Should a priest refuse to Baptize a baby for a serious reason, such as parents not willing to raise it in the Catholic Faith ?
Can. 868 §1. For an infant to be baptized licitly:
2/ there must be a founded hope that the infant will be brought up in the Catholic religion; if such hope is altogether lacking, the baptism is to be delayed according to the prescripts of particular law after the parents have been advised about the reason.
If the parents are unwilling to raise the child as a Catholic then I fail to see how the baptism can take place. The canon uses the word “delay” since the priest should use the opportunity not to simply refuse the baptism but to help the parents better understand the faith and hopefully enter more fully into living it.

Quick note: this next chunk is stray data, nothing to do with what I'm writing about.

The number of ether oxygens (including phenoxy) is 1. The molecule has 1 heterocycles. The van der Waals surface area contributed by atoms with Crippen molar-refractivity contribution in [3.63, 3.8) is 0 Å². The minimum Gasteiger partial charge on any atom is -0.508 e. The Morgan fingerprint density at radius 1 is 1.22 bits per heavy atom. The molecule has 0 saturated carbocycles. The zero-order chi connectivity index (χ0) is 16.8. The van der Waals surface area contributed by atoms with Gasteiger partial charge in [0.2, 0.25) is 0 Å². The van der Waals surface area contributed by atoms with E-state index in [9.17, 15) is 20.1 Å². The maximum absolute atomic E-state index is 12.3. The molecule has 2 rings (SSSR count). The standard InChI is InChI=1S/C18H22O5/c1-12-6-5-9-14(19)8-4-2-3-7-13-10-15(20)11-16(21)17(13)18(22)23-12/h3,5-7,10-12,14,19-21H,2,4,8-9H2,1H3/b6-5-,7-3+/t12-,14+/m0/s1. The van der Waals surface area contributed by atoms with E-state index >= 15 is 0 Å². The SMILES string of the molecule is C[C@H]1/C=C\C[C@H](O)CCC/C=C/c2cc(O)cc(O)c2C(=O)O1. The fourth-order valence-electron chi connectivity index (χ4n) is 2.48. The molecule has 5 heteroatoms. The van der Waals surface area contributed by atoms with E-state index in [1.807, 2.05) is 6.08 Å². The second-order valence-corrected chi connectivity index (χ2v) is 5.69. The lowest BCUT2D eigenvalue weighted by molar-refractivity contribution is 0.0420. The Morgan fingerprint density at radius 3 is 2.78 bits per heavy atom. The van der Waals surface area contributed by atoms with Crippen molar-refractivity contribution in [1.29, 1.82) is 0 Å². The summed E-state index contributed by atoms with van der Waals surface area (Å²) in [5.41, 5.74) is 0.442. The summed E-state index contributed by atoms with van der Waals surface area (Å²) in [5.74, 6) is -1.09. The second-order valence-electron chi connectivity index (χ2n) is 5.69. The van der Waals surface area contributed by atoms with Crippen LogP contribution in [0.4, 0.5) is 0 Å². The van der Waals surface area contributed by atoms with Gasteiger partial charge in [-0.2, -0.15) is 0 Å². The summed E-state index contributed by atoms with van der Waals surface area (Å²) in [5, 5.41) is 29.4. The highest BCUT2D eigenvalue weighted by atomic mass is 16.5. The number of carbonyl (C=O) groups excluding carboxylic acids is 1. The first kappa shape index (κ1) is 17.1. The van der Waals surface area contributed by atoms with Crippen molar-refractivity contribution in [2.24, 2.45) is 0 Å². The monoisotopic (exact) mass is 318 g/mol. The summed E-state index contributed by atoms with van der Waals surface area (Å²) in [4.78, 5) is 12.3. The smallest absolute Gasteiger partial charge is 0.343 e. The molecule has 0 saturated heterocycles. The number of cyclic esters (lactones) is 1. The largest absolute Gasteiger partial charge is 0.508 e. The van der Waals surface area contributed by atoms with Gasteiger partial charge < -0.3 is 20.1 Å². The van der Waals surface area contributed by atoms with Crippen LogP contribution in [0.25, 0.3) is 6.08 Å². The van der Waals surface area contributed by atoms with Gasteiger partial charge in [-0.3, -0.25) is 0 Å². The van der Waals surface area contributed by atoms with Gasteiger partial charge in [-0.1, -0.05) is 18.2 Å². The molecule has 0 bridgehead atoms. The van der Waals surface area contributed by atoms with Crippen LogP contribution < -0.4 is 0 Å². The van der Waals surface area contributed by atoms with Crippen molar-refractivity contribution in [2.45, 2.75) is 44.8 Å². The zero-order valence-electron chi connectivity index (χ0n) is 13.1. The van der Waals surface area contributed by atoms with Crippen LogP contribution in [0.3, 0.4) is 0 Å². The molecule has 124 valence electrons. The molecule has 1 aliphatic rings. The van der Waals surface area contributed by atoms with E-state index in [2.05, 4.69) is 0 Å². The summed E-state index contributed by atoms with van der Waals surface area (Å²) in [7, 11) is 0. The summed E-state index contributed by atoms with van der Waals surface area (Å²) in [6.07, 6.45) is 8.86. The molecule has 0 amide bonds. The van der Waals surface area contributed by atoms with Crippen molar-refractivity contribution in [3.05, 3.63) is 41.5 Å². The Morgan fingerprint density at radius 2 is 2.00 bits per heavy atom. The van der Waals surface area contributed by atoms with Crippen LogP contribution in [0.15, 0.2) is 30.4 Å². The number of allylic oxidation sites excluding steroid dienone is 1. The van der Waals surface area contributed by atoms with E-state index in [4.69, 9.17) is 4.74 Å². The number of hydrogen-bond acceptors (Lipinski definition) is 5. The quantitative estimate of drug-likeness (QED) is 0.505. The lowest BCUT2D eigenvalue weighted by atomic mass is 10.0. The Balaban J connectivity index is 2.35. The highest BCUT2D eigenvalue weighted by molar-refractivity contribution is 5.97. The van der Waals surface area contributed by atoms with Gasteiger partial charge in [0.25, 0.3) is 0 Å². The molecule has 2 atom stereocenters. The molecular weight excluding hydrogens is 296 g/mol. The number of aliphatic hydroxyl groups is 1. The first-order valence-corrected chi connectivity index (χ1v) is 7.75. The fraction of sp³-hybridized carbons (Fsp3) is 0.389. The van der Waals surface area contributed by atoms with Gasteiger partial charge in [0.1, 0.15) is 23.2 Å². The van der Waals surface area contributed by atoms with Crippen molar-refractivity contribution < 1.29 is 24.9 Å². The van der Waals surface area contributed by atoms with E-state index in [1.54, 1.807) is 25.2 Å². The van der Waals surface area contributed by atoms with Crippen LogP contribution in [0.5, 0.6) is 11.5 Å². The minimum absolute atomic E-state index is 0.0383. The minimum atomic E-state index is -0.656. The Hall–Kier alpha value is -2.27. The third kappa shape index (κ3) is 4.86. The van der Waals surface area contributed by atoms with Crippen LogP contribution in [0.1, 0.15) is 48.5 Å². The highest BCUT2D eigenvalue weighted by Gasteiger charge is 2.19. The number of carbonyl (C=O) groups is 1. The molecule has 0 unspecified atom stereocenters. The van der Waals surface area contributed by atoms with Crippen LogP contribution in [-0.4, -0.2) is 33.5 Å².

CDF’s Pastoralis actio:
Assurances must be given that the gift thus granted can grow by an authentic education in the faith and Christian life, in order to fulfill the true meaning of the sacrament. As a rule, these assurances are to be given by the parents or close relatives, although various substitutions are possible within the Christian community. But if these assurances are not really serious there can be grounds for delaying the sacrament; and if they are certainly non-existent the sacrament should even be refused.
…In the first place it must be clear that the refusal of Baptism is not a means of exercising pressure. Nor can one speak of refusal, still less of discrimination, but rather of educational delay, according to individual cases, aimed at helping the family to grow in faith or to become more aware of its responsibilities.